Octopuses outsmart marine scientists

ct fish55 done WHATS UP? A sevengill shark (Notorynchus cepedianus) inspects the bait canister in front of the underwater video camera, with a young panga (Pterogymnus laniarius) shoal in the background. The underwater cameras run continuously for an hour at a time. The UCT reasearch team drops four cameras at a time about 250m apart. Photo: University of Cape Town/SAEON

Melanie Gosling

Environment Writer

WHEN UCT researchers lowered a specially-designed “baited” camera into False Bay to film life underwater, they had not reckoned on the wiliness of the bay’s octopuses.

Not only did one manage to open the bait canister and eat its fill of the pilchards inside, but some of its mates made off with bits of equipment.

UCT research assistant Lauren de Vos said yesterday: “We were flummoxed by how clever they are, smart enough to unclip the bait canister which is not easy, and we’ve had several pieces of equipment stolen. We’ve got it all on film.”

The underwater cameras, which run continuously for an hour at a time, have also captured curious seals peering at the bait canister, a great white gliding up above, and a seldom-seen St Joseph’s shark, or elephant fish.

“What we were really excited to see were the baby red steenbras, because that means we have not lost them from the system. Their population has been in decline, so it’s good to see them. And the red roman too. We were also surprised to see a tiny pipefish, unusual because we did not expect to pick up such small species – and a cormorant. We didn’t expect to see birds underwater.”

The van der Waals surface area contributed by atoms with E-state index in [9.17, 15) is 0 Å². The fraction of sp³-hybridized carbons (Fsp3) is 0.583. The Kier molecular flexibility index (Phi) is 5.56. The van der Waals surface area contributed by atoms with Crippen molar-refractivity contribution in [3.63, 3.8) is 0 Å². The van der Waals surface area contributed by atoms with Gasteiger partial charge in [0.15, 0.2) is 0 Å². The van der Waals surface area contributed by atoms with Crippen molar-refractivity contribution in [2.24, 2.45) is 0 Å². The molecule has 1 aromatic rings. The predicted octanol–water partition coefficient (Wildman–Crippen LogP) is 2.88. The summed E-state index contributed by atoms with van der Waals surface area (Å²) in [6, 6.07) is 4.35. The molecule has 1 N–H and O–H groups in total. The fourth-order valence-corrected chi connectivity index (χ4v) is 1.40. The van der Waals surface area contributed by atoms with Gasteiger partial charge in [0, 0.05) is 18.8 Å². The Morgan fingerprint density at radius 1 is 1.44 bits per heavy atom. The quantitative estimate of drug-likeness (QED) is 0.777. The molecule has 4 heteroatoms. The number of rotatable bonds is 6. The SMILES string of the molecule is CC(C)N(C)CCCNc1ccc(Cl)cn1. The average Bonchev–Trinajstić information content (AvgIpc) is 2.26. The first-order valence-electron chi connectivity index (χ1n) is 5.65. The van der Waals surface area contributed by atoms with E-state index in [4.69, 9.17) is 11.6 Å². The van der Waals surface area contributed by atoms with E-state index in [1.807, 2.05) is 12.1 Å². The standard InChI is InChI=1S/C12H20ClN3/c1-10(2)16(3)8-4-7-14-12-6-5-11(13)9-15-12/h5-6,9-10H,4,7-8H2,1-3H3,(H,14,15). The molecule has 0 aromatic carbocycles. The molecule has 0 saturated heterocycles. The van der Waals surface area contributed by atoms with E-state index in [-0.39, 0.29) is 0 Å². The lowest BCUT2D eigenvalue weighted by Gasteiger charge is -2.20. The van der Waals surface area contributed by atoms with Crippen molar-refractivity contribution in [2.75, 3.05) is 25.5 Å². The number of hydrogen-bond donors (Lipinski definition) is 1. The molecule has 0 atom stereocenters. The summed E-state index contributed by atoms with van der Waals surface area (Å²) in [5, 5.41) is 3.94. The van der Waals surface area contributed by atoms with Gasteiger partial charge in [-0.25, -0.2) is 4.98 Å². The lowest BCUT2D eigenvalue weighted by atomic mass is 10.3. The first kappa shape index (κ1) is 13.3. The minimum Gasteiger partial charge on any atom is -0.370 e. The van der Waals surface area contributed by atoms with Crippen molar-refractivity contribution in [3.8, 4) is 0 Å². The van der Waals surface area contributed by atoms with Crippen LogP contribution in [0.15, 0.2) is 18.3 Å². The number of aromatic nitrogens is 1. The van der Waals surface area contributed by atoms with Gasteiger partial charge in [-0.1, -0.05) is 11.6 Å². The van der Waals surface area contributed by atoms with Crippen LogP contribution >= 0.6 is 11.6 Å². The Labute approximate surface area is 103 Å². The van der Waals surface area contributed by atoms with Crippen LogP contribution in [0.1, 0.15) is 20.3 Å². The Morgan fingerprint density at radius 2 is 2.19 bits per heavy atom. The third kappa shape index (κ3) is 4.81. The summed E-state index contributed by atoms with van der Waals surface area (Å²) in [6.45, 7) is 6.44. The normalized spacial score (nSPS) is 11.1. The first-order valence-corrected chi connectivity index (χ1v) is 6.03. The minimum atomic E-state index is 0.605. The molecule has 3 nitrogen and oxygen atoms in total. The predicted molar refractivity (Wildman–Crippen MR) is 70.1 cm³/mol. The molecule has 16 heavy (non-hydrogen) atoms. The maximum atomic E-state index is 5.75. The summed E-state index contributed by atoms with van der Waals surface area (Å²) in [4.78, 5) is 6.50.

The project, funded by Save Our Seas Foundation, is headed by Colin Attwood, an associate professor at UCT, with De Vos and Albrecht Gotz from the SA Environmental Observation Network helping.

Albrecht and his doctoral student Anthony Bernard initiated the work a few years ago with underwater filming in the Tsitsikamma marine protected area, while De Vos did her masters in Stillbaai. The BRUVs – Baited Underwater Video Stations – were developed first in Australia and have been used on reefs there for 10 years.

“South Africa’s inshore fishery has been exploited for over 200 years and as a result many of the coastal species, from sharks and rays to bony fish, are in peril,” De Vos said.

“We need information about what’s in the water… to get an understanding of the conservation status of these species.

“We’re wanting to make this equipment cost-effective, so that it is realistic for fishery and marine protected area managers to use on their budgets,” she said.

The BRUV concept is simple: fish are attracted by the bait to move into the field of view of the video camera. It runs for an hour then is raised and footage analysed. The team drops four cameras at a time about 250m apart.

“We’re trying to develop an internationally standard method, so that we can compare data from oceans on a global level,” De Vos said.

“The False Bay project is to assess how many fish and shark species are in the bay, in what numbers, and to see the abundance of the commercially-exploited species.

“It’s also to provide educational videos. All our videos are online so it allows the public to join the research and see what we’re doing.”

l To see the videos and get more information visit http://saveourseas.com/projects/bruvs_false_bay


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